Individuals, larger entities and enterprises will be more dependent on their 5G networks than its forerunners. Our critical infrastructure, hospitals, air traffic and even smart cars will be totally reliant on its integrity. While our data may never be anonymous, it is important to note that one small breach can have a cascading effect on all the interconnected devices.

The same way we use software to monitor a website's performance, we will need highly specialized monitoring services that can monitor or 5G networks for any and all breaches, as the fallout from any type of cyberattack will have far more devastating consequences than ever before and can even go so far as to affect public safety.

It creates more potential for invasive spying

Any smart device with video and audio capabilities can be used by cybercriminals, manufacturers and governments to spy on its users. In fact, during 2019, CNN managed to access a variety of smart devices inside people's homes via their camera feeds by simply using a search engine to find IoT devices in Shodan.

They followed one Australian family as they went about their daily lives and watched a man in Moscow, preparing his bed without effort. It goes without saying that anyone could be compromised in a 5G world, not only individual users but also enterprises and large corporations, especially those with employees that can access databases or other work-related data via possibly unprotected devices.

Missing several security goals

Cornell University took it upon themselves to do a formal analysis of the 5G authentication protocols during 2019. Their study found that the 5G AKE protocol failed "to meet several security goals".

AKE or Authenticated Key Exchange, is the standardized security protocol in use for mobile subscriber verification. This is a very serious issue when one considers that all our calls, sms's and the relevant device's connectivity depend on the guarantees that are provided through the Authenticated Key Exchange protocols.

More harmful DDoS attacks

During a DDoS or denial-of-service attack, there is a malicious attempt to disrupt traffic flow to the targeted server by means of a flood of internet queries and traffic to the server and its infrastructure.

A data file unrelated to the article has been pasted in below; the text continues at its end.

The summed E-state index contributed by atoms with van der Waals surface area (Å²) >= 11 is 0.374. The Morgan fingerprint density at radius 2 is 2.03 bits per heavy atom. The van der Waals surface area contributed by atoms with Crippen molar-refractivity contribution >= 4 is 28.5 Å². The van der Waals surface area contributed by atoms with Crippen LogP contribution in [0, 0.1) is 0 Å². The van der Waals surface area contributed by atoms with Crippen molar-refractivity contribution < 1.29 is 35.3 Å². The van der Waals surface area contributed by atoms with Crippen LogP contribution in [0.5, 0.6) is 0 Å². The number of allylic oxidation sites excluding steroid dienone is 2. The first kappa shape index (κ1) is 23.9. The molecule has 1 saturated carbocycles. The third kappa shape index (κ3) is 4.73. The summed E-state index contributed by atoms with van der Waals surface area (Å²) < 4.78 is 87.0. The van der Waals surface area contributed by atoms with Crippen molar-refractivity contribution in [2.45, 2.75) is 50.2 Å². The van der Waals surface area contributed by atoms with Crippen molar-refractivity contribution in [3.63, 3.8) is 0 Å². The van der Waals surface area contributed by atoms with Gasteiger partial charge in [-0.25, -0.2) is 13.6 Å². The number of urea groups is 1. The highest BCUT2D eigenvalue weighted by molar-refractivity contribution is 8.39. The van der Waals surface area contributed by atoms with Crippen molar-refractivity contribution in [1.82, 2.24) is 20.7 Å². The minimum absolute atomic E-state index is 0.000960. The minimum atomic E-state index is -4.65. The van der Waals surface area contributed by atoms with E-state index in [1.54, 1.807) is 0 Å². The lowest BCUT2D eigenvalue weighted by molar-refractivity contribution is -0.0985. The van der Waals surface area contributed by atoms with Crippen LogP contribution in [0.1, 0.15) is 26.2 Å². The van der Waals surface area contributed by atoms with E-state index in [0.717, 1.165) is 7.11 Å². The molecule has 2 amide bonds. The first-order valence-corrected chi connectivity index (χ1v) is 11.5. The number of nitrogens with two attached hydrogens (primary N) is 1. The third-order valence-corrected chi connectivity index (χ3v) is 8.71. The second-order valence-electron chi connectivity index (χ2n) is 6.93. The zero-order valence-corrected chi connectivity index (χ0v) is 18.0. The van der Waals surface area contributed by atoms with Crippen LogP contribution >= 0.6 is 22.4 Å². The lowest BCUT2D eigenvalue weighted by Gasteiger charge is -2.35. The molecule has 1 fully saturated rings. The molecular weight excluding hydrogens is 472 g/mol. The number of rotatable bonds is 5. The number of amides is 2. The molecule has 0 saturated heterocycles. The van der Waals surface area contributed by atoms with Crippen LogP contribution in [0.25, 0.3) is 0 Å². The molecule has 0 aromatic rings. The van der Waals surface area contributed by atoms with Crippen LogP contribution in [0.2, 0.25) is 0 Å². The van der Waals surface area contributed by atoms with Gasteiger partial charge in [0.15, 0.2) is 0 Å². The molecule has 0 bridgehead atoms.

According to Stuart Madnick, a professor of IT at the Massachusetts Institute of Technology, "Cyber attackers could use 5G's lower latency to decrease the number of devices needed to overwhelm enterprises in DDoS attacks," confirming that, "The worst is yet to come."

Due to the increased speed of 5G networks (5G tech has reduced latency down to just 1 millisecond, whereas 4G devices have latency of around 50 milliseconds), DDoS attackers will be able to strike in more places at once and much faster, making these attacks harder to manage.

Looking to the future

Within the next two to three years, we will begin to experience a new level of speed and total interconnectivity of our favourite smart devices. The responsibility for our online security should, in reality, lie with every single player involved, but in the race for opportunity (and profit), it will probably be enforced by various technical authorities globally. The responsibility of managing our security issues may eventually end up with the user equipment (UE) OEM's due to the changes in network models.

Regardless of the technicalities, as these networks fall into place, we will come to realize that the technology is about much more than faster download speeds and better connections. 5G quite literally has the potential to transform our lives in ways we've never imagined possible. From connected devices to autonomous vehicles, smart cities and medical devices, 5G will effect and dramatically change the world as we know it.

By Samuel Bocetta, Security Analyst and Consultant